Visit our Research Station and Museum
During the summer of 1992, we inaugurated our research and interpretation centre. The centre houses a museum, 2 conference rooms (capacity: 25 and 50 people respectively), a library, and our offices and laboratory. As a complement to our field research, a tour through the museum with experienced scientists offers the public a complete view of our studies of marine mammals in the St. Lawrence. Painted murals and photographs covering the walls and floor of the museum depict the feeding behaviours of baleen and toothed whales as observed by staff researchers in the St. Lawrence.
The life-size model of a female minke whale (29' 1"), created around its skeleton, appears to swim through the museum enabling visitors to experience the full presence of such an animal at close quarters. Half of the minke's skeleton remains visible displaying evolutionary traits of whales. Visitors learn about our research from displayed equipment and a didactic wall describing our studies. At the end of each interpretation, a movie is shown, that elaborates on the general ecology of whales in the St. Lawrence and offers a look at team members carrying out field research.
In addition to guiding you through our museum and answering your questions, MICS researchers and naturalists present hour-long talks on marine mammal biology and research several times a week.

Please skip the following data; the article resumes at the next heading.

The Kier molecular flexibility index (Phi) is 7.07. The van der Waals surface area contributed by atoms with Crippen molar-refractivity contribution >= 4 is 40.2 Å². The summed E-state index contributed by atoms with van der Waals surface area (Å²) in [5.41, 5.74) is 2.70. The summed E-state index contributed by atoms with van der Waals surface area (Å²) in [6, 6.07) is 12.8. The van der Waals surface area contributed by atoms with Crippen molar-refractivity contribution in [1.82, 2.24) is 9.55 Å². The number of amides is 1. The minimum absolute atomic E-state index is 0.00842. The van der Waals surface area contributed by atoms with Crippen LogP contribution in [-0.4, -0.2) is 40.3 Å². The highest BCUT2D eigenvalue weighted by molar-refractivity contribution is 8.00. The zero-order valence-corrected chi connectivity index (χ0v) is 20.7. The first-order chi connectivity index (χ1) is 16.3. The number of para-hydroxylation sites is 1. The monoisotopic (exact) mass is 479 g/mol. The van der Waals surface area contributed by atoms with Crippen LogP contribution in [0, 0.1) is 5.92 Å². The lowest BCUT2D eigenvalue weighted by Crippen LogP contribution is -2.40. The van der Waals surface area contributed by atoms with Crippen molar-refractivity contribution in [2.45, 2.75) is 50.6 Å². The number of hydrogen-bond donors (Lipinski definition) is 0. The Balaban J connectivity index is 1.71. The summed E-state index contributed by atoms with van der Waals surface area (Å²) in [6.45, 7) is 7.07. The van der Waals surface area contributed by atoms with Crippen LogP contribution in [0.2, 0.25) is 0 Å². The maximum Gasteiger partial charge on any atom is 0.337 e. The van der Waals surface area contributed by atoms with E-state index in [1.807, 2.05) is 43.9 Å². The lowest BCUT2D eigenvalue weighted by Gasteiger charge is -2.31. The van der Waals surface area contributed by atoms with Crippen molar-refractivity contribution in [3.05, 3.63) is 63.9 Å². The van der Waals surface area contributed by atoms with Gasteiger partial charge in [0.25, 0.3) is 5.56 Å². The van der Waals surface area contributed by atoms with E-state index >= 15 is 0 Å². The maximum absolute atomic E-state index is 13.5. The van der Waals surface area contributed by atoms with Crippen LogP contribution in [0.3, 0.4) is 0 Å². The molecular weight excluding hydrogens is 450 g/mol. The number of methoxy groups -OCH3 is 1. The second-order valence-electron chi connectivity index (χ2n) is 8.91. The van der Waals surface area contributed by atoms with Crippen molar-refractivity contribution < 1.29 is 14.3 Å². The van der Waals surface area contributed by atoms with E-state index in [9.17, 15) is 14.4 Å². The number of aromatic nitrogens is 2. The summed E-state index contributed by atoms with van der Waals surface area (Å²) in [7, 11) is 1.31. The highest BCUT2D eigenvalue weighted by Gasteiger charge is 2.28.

Annual opening hours and fees
Open every day from June 12 through to September 6, 2019
Opening hours: 9:00 AM to 5:00 PM
Guided tours: 09:30 AM, 10:45 AM, 1:15 PM and 3:00 PM
Price per person: $10.00
Senior (65+) $ 7.00
Children (6-12): $5.00 (children under 6: free admission)
Guided tours for groups (school or other): please contact us for more information
Also check out: Research expeditions with MICS scientists
While our guided visit gives you a good overview of our research and activities, there is nothing like going out into the field with the researchers. You will get a chance to experience the daily life of marine mammal fieldwork first-hand, for a whole unforgettable week. Additionally to seeing the great whales out at sea, you will also be able to see the research work that goes on behind the scenes at the station, as the researchers tell you about the work that has been going on for 40 years. You might even get to meet whales that we have known for over 35 years!
For more information, check out our Research expeditions